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Soniccouture Glass Works

Kontakt Player By Dave Stewart
Published February 2010

As you'll have gathered from the name, the instruments in Soniccouture's latest offering derive their sound from the resonant properties of glass. Two come from the private collection of French musician Thomas Bloch, the third was lovingly constructed by the UK samplists themselves.


The design of the Glass Armonica dates from the 18th century, when it got mixed press: though some praised its 'angelic' sound, critics claimed it could cause nervous problems, domestic squabbles, premature deliveries, fatal disorders, riots and animal convulsions. (Didn't they say much the same about the Sex Pistols?) Such hysterical nonsense didn't stop Mozart and Beethoven writing for the instrument.

The Armonica consists of an interlocking set of glass bowls fixed to a central rotating rod. Played by touching the moving rims with wet fingers, its sound is pure, celestial, spooky yet uplifting, like high‑pitched crystalline voices from outer space. With samples chromatically mapped over four octaves, it sounds great playing complex chords (as it does in real life), but its lovely ethereal tone is equally effective when delivering a single melody line.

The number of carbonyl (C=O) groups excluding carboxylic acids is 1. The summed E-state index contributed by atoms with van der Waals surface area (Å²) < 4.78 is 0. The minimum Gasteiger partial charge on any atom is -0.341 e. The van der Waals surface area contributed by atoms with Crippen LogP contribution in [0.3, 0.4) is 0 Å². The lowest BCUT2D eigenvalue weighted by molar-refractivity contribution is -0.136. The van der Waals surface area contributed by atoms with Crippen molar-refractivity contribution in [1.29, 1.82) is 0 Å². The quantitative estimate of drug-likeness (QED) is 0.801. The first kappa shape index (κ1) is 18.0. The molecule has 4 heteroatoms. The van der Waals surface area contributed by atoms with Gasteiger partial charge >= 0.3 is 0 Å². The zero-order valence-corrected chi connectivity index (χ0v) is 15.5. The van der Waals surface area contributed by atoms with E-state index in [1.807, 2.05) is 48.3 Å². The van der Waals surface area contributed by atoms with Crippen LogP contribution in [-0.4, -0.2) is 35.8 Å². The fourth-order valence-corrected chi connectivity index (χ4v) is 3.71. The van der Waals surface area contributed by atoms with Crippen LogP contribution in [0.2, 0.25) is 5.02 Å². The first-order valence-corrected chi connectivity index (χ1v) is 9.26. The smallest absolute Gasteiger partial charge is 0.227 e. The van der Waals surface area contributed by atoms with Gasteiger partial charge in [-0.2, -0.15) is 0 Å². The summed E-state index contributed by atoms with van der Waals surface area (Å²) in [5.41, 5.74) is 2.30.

Thomas Bloch's Cristal Baschet would not look out of place in Superman's Fortress of Solitude ice cave: the business end is a four‑octave horizontal row of glass rods, each attached to a tuned block of metal via a vertical metal stem. This gleaming apparatus sits behind a tall flame‑shaped sheet of highly reflective metal and three loudspeaker‑like fibreglass cones, which add resonance and amplify the sound.

Intrigued? Wait till you hear it — rubbed with wet fingers, the glass rods' spectral tone is similar to the Glass Armonica, but the Cristal Baschet is lower‑pitched, with a breathy quality reminiscent of a pipe organ wooden-flute stop. In addition, the 'flame' resonator adds an amazing tambura/didgeridoo‑like grinding drone to loud bass notes. The metal blocks were also played percussively, creating a large array of reverberant sounds ranging from 'tuned hub cap' hits to nebulous prepared piano and waterphone‑like effects.

American composer Harry Partch (1901‑1974) was a leading light in experimental tuned percussion instrument‑building. Sixty years on, Soniccouture have recreated the design of Partch's Cloud Chamber Bowls, 14 large glass vessels (originally used in laboratories to track sub‑atomic particles) hung from a wooden frame. Played with hard mallets, they sound chippy and metallophone‑like; softer mallet hits resemble Tibetan bowls in the low register and reminded me of high‑pitched Javanese bonang pot gongs at the top end — a dreamy bell‑like timbre which imparts a magical chime to even the simplest of musical phrases.

Sounds of beauty and wonder, enhanced by lustrous cathedral reverbs, multiple round robins and a user‑friendly interface — inspirational for composers, perfect for out‑of‑this‑world soundtracks. Dave Stewart

£113.85 including VAT.

DVD/Download £113.85 including VAT.